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  • Using NetFlow/IPFIX for Anomaly Detection with opFlow
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NetFlow data can be used to identify attacks on your network such as denial of service (DoS), viruses, and worms. Changes in network behavior is represented clearly with NetFlow data and understanding these deviations from normalcy can help in identifying harmful anomalies. An event or condition in the network that deviates from previously typical traffic patterns is considered an anomaly.

opFlow can detect anomalies by determining what an average network usage baseline would be and comparing it with traffic of a suspected anomaly event. DoS attacks flood the network with packets from an untrusted source and usually it is a rather large packet size. Packet sizes are normally no larger than 150 bytes, creating an ingress policy for specific ports to discard packets larger than 150 bytes could prevent some DoS attacks from ever occurring. opFlow clearly displays the sources and destinations of flow traffic allowing for you to see when an unknown or untrusted source is sending flow data to your network.

NetFlow collects the Packet source, Port number, Destination Packet size, and Protocol number. Understanding what ports are commonly used on your network can help you in determining if abnormal activity is coming through. Using the Conversation Summary feature in opFlow allows for a detailed look into all conversations happening on your network. There may be a lot of conversations happening across your network, in Figure 1 below, you can see that the ports are filtered to only show Src Port 443 allowing you to see specific and relevant traffic easier. These packets can be sorted in ways that help you view and understand the information more clearly. In this example, packets received are sorted in descending order to see if the packet count is unusually higher than normal; this is why understanding what normal packet sizes are as well as the ports/sources commonly used on your network is important for any network engineer.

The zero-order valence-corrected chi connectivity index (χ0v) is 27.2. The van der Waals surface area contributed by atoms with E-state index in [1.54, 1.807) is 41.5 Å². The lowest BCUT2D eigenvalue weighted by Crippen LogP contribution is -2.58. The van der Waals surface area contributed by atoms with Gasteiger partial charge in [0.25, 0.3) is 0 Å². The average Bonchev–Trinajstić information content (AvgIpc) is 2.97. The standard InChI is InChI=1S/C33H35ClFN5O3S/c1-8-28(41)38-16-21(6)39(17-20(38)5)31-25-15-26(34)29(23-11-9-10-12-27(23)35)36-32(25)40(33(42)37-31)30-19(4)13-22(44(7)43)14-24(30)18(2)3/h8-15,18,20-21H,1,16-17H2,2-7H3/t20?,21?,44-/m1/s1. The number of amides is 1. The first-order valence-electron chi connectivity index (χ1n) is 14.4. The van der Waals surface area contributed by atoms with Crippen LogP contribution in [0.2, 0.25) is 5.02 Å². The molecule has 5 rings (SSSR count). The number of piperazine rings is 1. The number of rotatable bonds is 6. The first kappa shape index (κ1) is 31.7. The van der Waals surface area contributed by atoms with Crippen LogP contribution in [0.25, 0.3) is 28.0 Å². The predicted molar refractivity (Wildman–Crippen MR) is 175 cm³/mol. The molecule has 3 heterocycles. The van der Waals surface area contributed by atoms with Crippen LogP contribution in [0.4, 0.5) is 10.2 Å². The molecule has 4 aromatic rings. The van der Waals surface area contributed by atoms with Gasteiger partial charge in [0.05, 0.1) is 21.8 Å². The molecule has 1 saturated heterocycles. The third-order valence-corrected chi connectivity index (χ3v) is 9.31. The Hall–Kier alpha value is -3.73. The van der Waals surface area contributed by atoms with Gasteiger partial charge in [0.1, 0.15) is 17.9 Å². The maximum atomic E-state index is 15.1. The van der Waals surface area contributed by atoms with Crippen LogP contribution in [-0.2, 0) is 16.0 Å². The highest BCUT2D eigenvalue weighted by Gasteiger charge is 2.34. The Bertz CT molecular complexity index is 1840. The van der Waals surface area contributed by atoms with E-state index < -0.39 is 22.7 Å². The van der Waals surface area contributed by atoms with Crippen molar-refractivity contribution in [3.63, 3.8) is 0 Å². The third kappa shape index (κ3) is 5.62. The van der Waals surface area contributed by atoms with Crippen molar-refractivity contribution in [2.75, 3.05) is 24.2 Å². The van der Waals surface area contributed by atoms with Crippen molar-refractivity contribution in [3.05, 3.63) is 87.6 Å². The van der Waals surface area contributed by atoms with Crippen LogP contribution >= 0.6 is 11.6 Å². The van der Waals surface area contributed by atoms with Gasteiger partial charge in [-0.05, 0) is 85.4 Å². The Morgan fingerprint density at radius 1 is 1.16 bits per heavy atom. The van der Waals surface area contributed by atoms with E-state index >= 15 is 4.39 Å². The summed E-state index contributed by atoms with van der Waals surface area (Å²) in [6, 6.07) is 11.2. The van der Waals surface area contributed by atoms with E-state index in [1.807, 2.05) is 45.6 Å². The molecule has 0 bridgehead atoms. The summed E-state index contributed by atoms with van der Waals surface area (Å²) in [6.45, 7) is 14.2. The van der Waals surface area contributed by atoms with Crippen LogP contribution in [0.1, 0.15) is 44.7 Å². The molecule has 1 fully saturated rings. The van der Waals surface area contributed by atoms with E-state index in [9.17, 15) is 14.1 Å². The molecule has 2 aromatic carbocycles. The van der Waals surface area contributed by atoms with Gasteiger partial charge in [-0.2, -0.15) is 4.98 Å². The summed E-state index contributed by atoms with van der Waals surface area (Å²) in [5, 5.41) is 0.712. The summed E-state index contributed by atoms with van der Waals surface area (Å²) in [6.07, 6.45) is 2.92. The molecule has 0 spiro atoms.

To view the Conversation Summary page navigate to menu -> Views -> Conversation Summary. The filter is added by simply typing the desired port in the box in the top right hand corner of the Conversation Summary page. The drop down menu to the right of the search box allows you to search for the specific Application, Source, Src Port, Destination, and Dst Port.


Figure 1 - Conversation Summary

The default landing page for opFlow displays the Top 10 App Sources as shown in Figure 2 below. This shows the applications that are generating the most flow data displaying their Source, Application, Bits, and Pkts. In this example, these sources are mostly coming from known servers and routers having conversations with each other. However, the application generating the most Bits is clearly Other. Other is defined by all of the other applications that are not on the Top 10 Apps list which in this case is quite a lot. The Top 10 App Sources default view can be used to detect anomalies as well. If you do not recognize a Source or Application or notice that the Other Application/Source has a larger packet count than average then this is cause to investigate. To get a clearer view of all the applications that are grouped in Other, the Conversation Summary view is recommended. If you wanted an application that is defined in the Other category to be recognized as a known application by you, you can create a Custom Application. Assigning Custom Applications to known flow data can help gain insight into your network and make it easier to notice when an anomaly is present.

Custom Application creation is detailed HERE: Creating Custom Applications


Figure 2 - Top 10 App Sources

More information on Anomaly Detection regarding DoS attacks can be found HERE: Detect DDoS attacks with opFlow





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